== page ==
Precision gearing: Accuracy and tolerances

Understanding the meaning of precision and the real requirements of your application.


When I was a child, one of the great joys of going on the family vacation was to pull out a paper map and review the details of the trip. What highways would we take? What bridges would we cross? What roadside sights would we see along the way? Mom was in charge of making certain that the directions to our vacation hideaway were both accurate and precise. After we packed up the station wagon and headed on our journey, we would inevitably ask, “where are we?” and “when are we going to get there?” This of course was countered with, “Look it up on the map and you can see precisely where we are.” This required us to have an accurate understanding of where we were currently driving through. However, the concepts of accuracy and precision were not something we were considering as we traveled to our summer getaway.

When it comes to precision gearing, there is a misnomer that in order to design the best gear system you must use the most precise gears. In reality, the precision quality of the gearing that you should choose is directly dependent on the operating conditions of the application, and overdesigning the gears for the application will result in higher costs and no added benefits.

In order to properly begin this discussion, we first need to better define what precision is. Precision is the ability to perform an action, then repeat the same action, and see the exact same results. For example, if you were to aim at a target and you hit the same area of the target five times consecutively, it would be said that your actions were precise. 

Some would argue that if you were able to hit the same area of a target five consecutive times, that your actions would be considered accurate. This is not the case! Accuracy is the ability to perform an action and have the action strike a desired value. It is independent of precision. 

As noted in Figure 1, a relationship between accuracy and precision does not exist.

Figure 1: When it comes to precision gearing, a relationship between accuracy and precision does not exist.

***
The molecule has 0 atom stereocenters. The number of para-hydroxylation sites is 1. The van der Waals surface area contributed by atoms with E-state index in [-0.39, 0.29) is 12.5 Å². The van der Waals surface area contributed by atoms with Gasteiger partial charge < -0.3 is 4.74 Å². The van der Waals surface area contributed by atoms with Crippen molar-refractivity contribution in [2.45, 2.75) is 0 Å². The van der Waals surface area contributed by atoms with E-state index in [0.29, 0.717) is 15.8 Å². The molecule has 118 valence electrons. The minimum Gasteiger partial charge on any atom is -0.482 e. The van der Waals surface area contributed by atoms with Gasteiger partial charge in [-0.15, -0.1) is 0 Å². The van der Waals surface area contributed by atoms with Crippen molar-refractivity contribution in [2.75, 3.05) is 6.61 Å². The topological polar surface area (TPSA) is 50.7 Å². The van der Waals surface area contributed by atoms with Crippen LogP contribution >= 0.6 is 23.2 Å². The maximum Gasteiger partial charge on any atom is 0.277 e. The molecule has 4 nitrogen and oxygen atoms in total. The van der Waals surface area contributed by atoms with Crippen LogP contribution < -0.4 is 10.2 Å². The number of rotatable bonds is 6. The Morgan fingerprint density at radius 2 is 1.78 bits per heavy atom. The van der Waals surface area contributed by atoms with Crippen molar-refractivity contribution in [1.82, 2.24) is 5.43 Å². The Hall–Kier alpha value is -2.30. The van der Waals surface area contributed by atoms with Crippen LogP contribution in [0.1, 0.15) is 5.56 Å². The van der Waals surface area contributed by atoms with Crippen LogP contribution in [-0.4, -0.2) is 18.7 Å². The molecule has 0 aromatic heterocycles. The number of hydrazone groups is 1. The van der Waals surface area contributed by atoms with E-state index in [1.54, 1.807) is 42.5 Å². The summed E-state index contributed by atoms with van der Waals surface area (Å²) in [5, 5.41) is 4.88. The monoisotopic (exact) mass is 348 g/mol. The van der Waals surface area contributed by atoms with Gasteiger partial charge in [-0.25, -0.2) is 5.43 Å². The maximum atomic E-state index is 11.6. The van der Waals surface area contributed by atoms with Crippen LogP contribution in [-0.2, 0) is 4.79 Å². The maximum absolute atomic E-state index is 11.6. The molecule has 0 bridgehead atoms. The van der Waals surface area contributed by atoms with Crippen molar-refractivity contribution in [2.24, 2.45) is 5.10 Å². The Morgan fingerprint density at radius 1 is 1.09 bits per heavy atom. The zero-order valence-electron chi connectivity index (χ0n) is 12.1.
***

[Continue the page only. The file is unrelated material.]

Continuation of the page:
In the manufacture of gearing, we aim to be both accurate and precise. Accuracy is related to the tolerances assigned to a dimension, and precision is related to the repeatability in manufacturing. In our production facilities, we grade our spur and helical gears using the JIS B1702-1:1998 precision standards. These standards actually assign values for the accuracy of particular parameters of the gear including: Single Pitch deviation fpt, Total Cumulative Pitch deviation FP, Total Profile deviation Fa, Total Helix deviation Fb,Total Radial Composite deviation Fi“, and Runout Fr.

In order to see how these standards apply, let us consider these parameters of a spur gear to determine the accuracy of the runout under different grades:

a spur gear which is module 2 and has 30 teeth

If the gear grade desired is N5, which is a ground finished tooth, the runout value would be 15 microns. If the gear grade desired is N12, which is an injection molded tooth, the runout value is 171 microns. A hobbed gear would have an accuracy grade of N7, and the runout would be 30 microns.

For a handed cranked application, the N12 gear would be adequate for the application as the motion of the crank is not uniform and geartrain does not need to be precise. For an ordinary motor-driven application that is transmitting simple motion, the N7 gear would be more than adequate. However, if the application requires exact positioning and repeatability then the N5 gear would be the appropriate choice, as this gear is the most accurate.

However, all of this precision would be lost if the tolerancing of the bore is not suitable for the application. For our products, we supply our spur and helical gears with an H7 bore tolerance for our metal products and an H8 bore tolerance for our plastic products. These are both zero plus tolerances meaning that the bore is, at a minimum, the nominal size, and, at a maximum, it is slightly oversized in order to fit a precision shaft. This tolerance range accounts for the deviations in both the accuracy and precision of the bore manufacturing process. It also permits the gear tooth to meet the standards of the gear quality grade for which the gear is being produced.

It is important when designing a gear system to thoughtfully consider the application. Will the environment introduce conditions that negate the precision inherent to the gears you chose? The key points to remember when selecting the quality grade of the gears for your design are:

  • The precision does not guarantee accuracy, and
  • Tolerances are designed to mitigate deviations in accuracy. 
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Brian Dengel
is general manager of KHK USA Inc, a subsidiary of Kohara Gear Industry with a 24-year history of working in the industrial automation industry. He is skilled in assisting engineers with the selection of power-transmission components for use in industrial equipment and automation. Dengel is a member of PTDA and designated as an intern engineer by the state of New York. He is a graduate of Hofstra University with a Bachelor’s of Science in Structural Engineering.